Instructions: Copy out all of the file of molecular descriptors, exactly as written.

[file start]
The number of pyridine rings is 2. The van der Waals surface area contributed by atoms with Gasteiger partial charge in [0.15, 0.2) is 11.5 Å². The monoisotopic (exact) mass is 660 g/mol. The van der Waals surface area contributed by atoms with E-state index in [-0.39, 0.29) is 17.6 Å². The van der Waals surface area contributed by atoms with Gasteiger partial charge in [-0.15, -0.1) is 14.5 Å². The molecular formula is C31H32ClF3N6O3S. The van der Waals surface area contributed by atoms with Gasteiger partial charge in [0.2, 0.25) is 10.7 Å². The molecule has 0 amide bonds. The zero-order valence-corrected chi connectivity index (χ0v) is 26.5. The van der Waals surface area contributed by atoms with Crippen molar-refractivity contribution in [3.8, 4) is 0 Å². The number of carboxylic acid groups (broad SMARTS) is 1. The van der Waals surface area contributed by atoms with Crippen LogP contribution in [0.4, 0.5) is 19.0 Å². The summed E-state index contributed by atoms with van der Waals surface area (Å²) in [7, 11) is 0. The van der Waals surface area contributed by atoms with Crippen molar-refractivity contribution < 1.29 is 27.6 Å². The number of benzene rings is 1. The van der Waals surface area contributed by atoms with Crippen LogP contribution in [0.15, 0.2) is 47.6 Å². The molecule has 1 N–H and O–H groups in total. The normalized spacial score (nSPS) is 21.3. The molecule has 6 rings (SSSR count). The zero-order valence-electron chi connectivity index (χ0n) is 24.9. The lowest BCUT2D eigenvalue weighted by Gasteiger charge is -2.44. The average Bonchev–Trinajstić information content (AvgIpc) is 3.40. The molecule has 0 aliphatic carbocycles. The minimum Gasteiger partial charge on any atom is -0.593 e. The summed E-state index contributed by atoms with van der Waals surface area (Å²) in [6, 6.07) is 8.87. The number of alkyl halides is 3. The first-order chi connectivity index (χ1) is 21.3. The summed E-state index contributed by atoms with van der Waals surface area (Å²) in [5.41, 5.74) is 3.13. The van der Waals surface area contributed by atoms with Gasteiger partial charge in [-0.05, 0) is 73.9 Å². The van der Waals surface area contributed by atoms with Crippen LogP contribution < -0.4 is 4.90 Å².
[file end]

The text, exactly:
The number of pyridine rings is 2. The van der Waals surface area contributed by atoms with Gasteiger partial charge in [0.15, 0.2) is 11.5 Å². The monoisotopic (exact) mass is 660 g/mol. The van der Waals surface area contributed by atoms with E-state index in [-0.39, 0.29) is 17.6 Å². The van der Waals surface area contributed by atoms with Gasteiger partial charge in [-0.15, -0.1) is 14.5 Å². The molecular formula is C31H32ClF3N6O3S. The van der Waals surface area contributed by atoms with Gasteiger partial charge in [0.2, 0.25) is 10.7 Å². The molecule has 0 amide bonds. The zero-order valence-corrected chi connectivity index (χ0v) is 26.5. The van der Waals surface area contributed by atoms with Crippen molar-refractivity contribution in [3.8, 4) is 0 Å². The number of carboxylic acid groups (broad SMARTS) is 1. The van der Waals surface area contributed by atoms with Crippen LogP contribution in [0.4, 0.5) is 19.0 Å². The summed E-state index contributed by atoms with van der Waals surface area (Å²) in [7, 11) is 0. The van der Waals surface area contributed by atoms with Crippen molar-refractivity contribution < 1.29 is 27.6 Å². The number of benzene rings is 1. The van der Waals surface area contributed by atoms with Crippen LogP contribution in [0.15, 0.2) is 47.6 Å². The molecule has 1 N–H and O–H groups in total. The normalized spacial score (nSPS) is 21.3. The molecule has 6 rings (SSSR count). The zero-order valence-electron chi connectivity index (χ0n) is 24.9. The lowest BCUT2D eigenvalue weighted by Gasteiger charge is -2.44. The average Bonchev–Trinajstić information content (AvgIpc) is 3.40. The molecule has 0 aliphatic carbocycles. The minimum Gasteiger partial charge on any atom is -0.593 e. The summed E-state index contributed by atoms with van der Waals surface area (Å²) in [6, 6.07) is 8.87. The number of alkyl halides is 3. The first-order chi connectivity index (χ1) is 21.3. The summed E-state index contributed by atoms with van der Waals surface area (Å²) in [5.41, 5.74) is 3.13. The van der Waals surface area contributed by atoms with Gasteiger partial charge in [-0.05, 0) is 73.9 Å². The van der Waals surface area contributed by atoms with Crippen LogP contribution < -0.4 is 4.90 Å².